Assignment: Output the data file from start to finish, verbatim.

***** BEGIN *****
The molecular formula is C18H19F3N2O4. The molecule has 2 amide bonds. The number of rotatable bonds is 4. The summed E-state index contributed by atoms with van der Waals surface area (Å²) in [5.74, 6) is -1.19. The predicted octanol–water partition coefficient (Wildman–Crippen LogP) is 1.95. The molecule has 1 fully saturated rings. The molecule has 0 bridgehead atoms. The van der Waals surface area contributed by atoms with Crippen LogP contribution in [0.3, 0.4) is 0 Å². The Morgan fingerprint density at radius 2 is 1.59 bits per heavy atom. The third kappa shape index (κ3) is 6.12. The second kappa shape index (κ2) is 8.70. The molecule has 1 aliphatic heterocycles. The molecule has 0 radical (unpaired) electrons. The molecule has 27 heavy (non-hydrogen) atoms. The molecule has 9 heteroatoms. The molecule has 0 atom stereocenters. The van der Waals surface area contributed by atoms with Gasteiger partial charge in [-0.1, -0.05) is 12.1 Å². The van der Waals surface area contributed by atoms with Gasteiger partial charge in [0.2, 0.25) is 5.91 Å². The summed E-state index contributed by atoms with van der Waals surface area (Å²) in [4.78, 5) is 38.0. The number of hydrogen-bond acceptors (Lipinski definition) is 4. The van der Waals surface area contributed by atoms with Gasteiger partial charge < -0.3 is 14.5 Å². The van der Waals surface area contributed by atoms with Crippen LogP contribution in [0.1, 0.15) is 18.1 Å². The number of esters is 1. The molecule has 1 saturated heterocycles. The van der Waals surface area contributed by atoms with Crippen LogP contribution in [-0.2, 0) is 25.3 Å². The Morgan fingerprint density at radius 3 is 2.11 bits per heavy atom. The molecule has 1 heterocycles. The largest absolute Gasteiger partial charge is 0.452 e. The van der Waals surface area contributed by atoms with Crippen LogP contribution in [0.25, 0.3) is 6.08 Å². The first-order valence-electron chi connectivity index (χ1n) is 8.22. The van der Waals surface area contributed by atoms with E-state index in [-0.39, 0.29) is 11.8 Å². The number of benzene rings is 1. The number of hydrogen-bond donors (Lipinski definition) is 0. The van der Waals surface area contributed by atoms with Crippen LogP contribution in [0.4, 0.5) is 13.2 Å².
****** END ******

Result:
The molecular formula is C18H19F3N2O4. The molecule has 2 amide bonds. The number of rotatable bonds is 4. The summed E-state index contributed by atoms with van der Waals surface area (Å²) in [5.74, 6) is -1.19. The predicted octanol–water partition coefficient (Wildman–Crippen LogP) is 1.95. The molecule has 1 fully saturated rings. The molecule has 0 bridgehead atoms. The van der Waals surface area contributed by atoms with Crippen LogP contribution in [0.3, 0.4) is 0 Å². The Morgan fingerprint density at radius 2 is 1.59 bits per heavy atom. The third kappa shape index (κ3) is 6.12. The second kappa shape index (κ2) is 8.70. The molecule has 1 aliphatic heterocycles. The molecule has 0 radical (unpaired) electrons. The molecule has 27 heavy (non-hydrogen) atoms. The molecule has 9 heteroatoms. The molecule has 0 atom stereocenters. The van der Waals surface area contributed by atoms with Gasteiger partial charge in [-0.1, -0.05) is 12.1 Å². The van der Waals surface area contributed by atoms with Gasteiger partial charge in [0.2, 0.25) is 5.91 Å². The summed E-state index contributed by atoms with van der Waals surface area (Å²) in [4.78, 5) is 38.0. The number of hydrogen-bond acceptors (Lipinski definition) is 4. The van der Waals surface area contributed by atoms with Gasteiger partial charge < -0.3 is 14.5 Å². The van der Waals surface area contributed by atoms with Crippen LogP contribution in [0.1, 0.15) is 18.1 Å². The number of esters is 1. The molecule has 1 saturated heterocycles. The van der Waals surface area contributed by atoms with Crippen LogP contribution in [-0.2, 0) is 25.3 Å². The Morgan fingerprint density at radius 3 is 2.11 bits per heavy atom. The molecule has 1 heterocycles. The largest absolute Gasteiger partial charge is 0.452 e. The van der Waals surface area contributed by atoms with Crippen LogP contribution in [0.25, 0.3) is 6.08 Å². The first-order valence-electron chi connectivity index (χ1n) is 8.22. The van der Waals surface area contributed by atoms with E-state index in [-0.39, 0.29) is 11.8 Å². The number of benzene rings is 1. The number of hydrogen-bond donors (Lipinski definition) is 0. The van der Waals surface area contributed by atoms with Crippen LogP contribution in [0.4, 0.5) is 13.2 Å².